“It was a shocking thing to say and I knew it was a shocking thing to say. But no one has the right to live without being shocked. No one has the right to spend their life without being offended. Nobody has to read this book. Nobody has to pick it up. Nobody has to open it. And if you open it and read it, you don’t have to like it. And if you read it and you dislike it, you don’t have to remain silent about it. You can write to me, you can complain about it, you can write to the publisher, you can write to the papers, you can write your own book. You can do all those things, but there your rights stop. No one has the right to stop me writing this book. No one has the right to stop it being published, or bought, or sold or read. That’s all I have to say on that subject.”—
“The most common uses for library computers included gaining access to government agencies, searching for jobs and filling out applications, doing homework, communicating with friends and family, banking, seeking health advice, running a business, completing online courses and seeking financial aid for college.”—
“Even more useful than the books or activities, though, is the principle behind libraries, that we and our neighbours can pool our resources and hold things in common that all of us occasionally need. Most of the Western World, however, adopted this principle for books and then stopped, never extending it to other obvious areas of life.”—Brian Kaller - Restoring Mayberry: Libraries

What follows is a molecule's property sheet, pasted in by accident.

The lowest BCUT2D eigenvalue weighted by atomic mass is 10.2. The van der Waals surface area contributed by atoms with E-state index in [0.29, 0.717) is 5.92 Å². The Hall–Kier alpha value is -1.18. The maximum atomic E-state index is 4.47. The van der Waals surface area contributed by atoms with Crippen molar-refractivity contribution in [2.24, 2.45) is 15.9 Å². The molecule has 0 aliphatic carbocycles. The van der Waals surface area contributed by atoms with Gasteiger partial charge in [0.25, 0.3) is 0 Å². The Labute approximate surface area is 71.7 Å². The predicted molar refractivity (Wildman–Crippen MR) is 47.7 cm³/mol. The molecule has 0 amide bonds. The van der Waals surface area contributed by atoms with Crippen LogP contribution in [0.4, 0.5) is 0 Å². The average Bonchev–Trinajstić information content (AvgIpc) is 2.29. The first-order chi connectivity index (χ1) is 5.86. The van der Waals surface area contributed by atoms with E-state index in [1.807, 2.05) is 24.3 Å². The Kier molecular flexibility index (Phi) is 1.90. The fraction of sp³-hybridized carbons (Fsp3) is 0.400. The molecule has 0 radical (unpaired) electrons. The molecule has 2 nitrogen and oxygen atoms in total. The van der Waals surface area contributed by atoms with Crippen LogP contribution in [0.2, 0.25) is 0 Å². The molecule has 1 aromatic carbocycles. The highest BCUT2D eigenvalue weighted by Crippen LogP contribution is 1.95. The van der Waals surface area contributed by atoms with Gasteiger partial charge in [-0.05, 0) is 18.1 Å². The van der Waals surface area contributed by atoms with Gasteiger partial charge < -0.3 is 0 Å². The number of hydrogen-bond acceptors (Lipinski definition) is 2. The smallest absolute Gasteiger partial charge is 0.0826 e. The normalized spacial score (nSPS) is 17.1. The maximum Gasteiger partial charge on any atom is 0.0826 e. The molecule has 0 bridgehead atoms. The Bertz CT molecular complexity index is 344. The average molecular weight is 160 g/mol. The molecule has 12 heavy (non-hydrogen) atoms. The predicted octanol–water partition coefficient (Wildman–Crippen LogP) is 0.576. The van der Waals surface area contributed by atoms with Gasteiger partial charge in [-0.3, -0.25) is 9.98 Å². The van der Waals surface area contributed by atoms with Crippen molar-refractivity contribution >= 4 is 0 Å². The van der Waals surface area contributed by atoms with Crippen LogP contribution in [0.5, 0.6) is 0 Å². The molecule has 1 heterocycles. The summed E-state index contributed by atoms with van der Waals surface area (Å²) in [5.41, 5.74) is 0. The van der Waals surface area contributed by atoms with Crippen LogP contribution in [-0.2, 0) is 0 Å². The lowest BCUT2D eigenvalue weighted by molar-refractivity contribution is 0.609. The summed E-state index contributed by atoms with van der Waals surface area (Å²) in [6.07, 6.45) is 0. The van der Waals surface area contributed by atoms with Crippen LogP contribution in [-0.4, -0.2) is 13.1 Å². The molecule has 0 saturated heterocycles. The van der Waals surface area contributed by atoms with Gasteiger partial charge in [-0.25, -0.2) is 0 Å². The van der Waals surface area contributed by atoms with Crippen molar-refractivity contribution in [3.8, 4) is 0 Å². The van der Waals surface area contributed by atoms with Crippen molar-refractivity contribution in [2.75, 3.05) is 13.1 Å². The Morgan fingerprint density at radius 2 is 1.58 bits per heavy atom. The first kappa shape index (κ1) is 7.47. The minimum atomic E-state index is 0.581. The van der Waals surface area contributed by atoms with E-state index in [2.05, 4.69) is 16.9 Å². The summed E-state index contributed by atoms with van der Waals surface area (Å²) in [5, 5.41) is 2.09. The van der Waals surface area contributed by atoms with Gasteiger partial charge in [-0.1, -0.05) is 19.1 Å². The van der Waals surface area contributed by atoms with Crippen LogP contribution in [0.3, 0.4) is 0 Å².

The role of the subject librarian is to be like an intellectual swiss army knife – information tools for different trades, all of which take some deft wielding. At a recent reception that the I School Dean graciously organized for visiting scholars and yours truly, I was given the opportunity to pitch myself over and over again to a series of total or semi- strangers in my new community that I may or may not be able to help out in the library/research/information sense. To make it interesting instead of redundant, my self-challenge for the afternoon was this: never pitch the same way twice, but also push that goal to the back of my mind while actually getting to know individuals and their interests at a deeper level than as though they were library targets. Over the course of two hours, a few strange but useful characterizations came out of my mouth; I dimly recall saying something along the lines of “think of me as a pro-bono nerd on retainer,” which is exactly what I’m aiming for – a gratis, skilled, earnest collaborator and consultant who will give any information or research topic due diligence.